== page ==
Here is a lot of twenty different pistils crossed with the pollen of their peers, and apparently producing among them upwards of 167 seeds, and all of them worthless ; and another lot of seven pistils, also crossed with the pollen of their peers, producing upwards of 103 seeds, eleven of which only were visible; while, on the contrary, eight pistils of the common kinds, crossed with some of the above, produced among them 359 seeds, of which 154 germinated, and 123 are now living, that is, more than a third.

Promiscuous crossing has, in my opinion, this advantage—if the pollen of the desired flower, which should, I think, be applied first, to give it a better chance, do not take, you may have other chances of getting seed, by applying other kinds of pollen afterwards. If the first succeed, I think no harm will result by some of the ovules being fertilised by other pollen also.

It will be seen from the above experiments that in some kinds, even when the pollen sets up some action, it is only in a small number of the ovules contained in the seed vessel that fertilisation actually occurs. If you limit yourself to only one kind of pollen per pistil and wait for the result, the opportunity of obtaining any seed from a plant that season may slip away. For practical purposes—that is, for getting a large amount of seed with the chance of new kinds coming out of them—I should say, fertilise promiscuously.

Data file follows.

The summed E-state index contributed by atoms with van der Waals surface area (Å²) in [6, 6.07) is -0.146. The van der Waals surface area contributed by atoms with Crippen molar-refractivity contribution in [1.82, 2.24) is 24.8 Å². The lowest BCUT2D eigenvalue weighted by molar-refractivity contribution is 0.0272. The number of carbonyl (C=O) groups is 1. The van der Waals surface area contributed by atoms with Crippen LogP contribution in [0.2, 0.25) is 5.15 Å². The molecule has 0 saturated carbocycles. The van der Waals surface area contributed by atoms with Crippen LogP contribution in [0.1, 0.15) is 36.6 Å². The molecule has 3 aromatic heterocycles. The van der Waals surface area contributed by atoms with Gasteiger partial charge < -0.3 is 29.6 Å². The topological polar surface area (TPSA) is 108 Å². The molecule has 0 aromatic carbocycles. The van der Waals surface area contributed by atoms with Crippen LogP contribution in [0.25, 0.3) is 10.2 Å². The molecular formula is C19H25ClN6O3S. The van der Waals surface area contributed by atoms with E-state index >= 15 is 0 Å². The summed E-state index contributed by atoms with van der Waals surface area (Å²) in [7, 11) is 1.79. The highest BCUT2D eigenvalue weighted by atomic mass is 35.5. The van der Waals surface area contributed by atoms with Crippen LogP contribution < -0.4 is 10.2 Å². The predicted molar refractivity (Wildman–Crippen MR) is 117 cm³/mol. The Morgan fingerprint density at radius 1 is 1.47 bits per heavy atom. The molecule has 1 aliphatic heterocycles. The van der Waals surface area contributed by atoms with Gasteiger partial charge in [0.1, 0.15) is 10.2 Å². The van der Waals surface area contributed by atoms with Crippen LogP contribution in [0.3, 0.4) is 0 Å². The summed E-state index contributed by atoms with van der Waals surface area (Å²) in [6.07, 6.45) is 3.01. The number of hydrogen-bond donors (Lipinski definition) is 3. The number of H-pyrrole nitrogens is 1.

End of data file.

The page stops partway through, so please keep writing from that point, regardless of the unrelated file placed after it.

(b) The other question question I should like to ask is this:—Is it possible for an ovule to be fertilised by more than one pollen grain, either of the same or of different flowers? This, I think, could only be decided by the microscope, and by carefully made experiments on prolific individuals. By watching the result it might be perhaps ascertained whether two distinct characters belonging to two pollen-bearing Amaryllis could be blended with those of a third, used as a seed bearer.

I would conclude by stating that all the seeds obtained in 1882 and 1883 were subjected to the same treatment, and therefore the want of germinating power, and in some cases speedy death after germination, must have been due either to a want or a deficiency of vitality.

After writing the above I read an article on "Sterility in Plants," by Dr. Matthews Duncan, published in the Lancet. It is interesting, and he comes to the conclusion that sterility may result from a large number of opposite causes, besides from interbreeding. E. Bonavia, M.D., Etawah, Jan. 19. [See Gardeners' Chronicle, p. 344, vol. xix.]